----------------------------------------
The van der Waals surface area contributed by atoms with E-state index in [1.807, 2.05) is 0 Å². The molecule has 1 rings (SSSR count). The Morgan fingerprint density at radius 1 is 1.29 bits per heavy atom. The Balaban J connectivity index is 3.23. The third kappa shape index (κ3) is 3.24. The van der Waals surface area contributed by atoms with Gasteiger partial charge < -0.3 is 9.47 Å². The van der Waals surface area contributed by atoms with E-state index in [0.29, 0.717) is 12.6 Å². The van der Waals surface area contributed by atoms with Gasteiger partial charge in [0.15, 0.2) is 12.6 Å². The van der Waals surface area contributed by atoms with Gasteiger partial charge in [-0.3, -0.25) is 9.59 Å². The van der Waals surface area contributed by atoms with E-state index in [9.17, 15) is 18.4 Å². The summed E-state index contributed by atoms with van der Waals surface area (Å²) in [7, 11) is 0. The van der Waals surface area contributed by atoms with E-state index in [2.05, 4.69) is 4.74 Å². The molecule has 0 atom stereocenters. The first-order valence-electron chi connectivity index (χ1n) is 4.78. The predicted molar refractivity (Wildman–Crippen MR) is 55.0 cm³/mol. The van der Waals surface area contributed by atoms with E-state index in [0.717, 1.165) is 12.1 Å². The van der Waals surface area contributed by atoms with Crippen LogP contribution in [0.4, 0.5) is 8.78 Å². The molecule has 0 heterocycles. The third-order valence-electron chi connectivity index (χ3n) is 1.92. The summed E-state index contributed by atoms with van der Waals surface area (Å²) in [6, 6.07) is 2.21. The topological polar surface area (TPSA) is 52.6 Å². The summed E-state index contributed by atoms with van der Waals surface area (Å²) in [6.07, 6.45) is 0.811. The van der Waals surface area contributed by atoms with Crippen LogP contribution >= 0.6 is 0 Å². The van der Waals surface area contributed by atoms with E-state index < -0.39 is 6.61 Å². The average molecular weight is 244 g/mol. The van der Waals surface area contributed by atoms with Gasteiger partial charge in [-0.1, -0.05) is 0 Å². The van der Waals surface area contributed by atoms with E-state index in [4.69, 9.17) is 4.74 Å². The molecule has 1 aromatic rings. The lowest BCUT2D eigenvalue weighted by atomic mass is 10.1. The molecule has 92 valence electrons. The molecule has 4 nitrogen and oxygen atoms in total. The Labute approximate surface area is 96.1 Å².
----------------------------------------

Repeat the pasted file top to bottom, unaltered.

The van der Waals surface area contributed by atoms with E-state index in [1.807, 2.05) is 0 Å². The molecule has 1 rings (SSSR count). The Morgan fingerprint density at radius 1 is 1.29 bits per heavy atom. The Balaban J connectivity index is 3.23. The third kappa shape index (κ3) is 3.24. The van der Waals surface area contributed by atoms with Gasteiger partial charge < -0.3 is 9.47 Å². The van der Waals surface area contributed by atoms with E-state index in [0.29, 0.717) is 12.6 Å². The van der Waals surface area contributed by atoms with Gasteiger partial charge in [0.15, 0.2) is 12.6 Å². The van der Waals surface area contributed by atoms with Gasteiger partial charge in [-0.3, -0.25) is 9.59 Å². The van der Waals surface area contributed by atoms with E-state index in [9.17, 15) is 18.4 Å². The summed E-state index contributed by atoms with van der Waals surface area (Å²) in [7, 11) is 0. The van der Waals surface area contributed by atoms with E-state index in [2.05, 4.69) is 4.74 Å². The molecule has 0 atom stereocenters. The first-order valence-electron chi connectivity index (χ1n) is 4.78. The predicted molar refractivity (Wildman–Crippen MR) is 55.0 cm³/mol. The van der Waals surface area contributed by atoms with E-state index in [0.717, 1.165) is 12.1 Å². The van der Waals surface area contributed by atoms with Crippen LogP contribution in [0.4, 0.5) is 8.78 Å². The molecule has 0 heterocycles. The third-order valence-electron chi connectivity index (χ3n) is 1.92. The summed E-state index contributed by atoms with van der Waals surface area (Å²) in [6, 6.07) is 2.21. The topological polar surface area (TPSA) is 52.6 Å². The summed E-state index contributed by atoms with van der Waals surface area (Å²) in [6.07, 6.45) is 0.811. The van der Waals surface area contributed by atoms with Crippen LogP contribution >= 0.6 is 0 Å². The van der Waals surface area contributed by atoms with E-state index < -0.39 is 6.61 Å². The average molecular weight is 244 g/mol. The van der Waals surface area contributed by atoms with Gasteiger partial charge in [-0.1, -0.05) is 0 Å². The van der Waals surface area contributed by atoms with E-state index in [4.69, 9.17) is 4.74 Å². The molecule has 1 aromatic rings. The lowest BCUT2D eigenvalue weighted by atomic mass is 10.1. The molecule has 92 valence electrons. The molecule has 4 nitrogen and oxygen atoms in total. The Labute approximate surface area is 96.1 Å².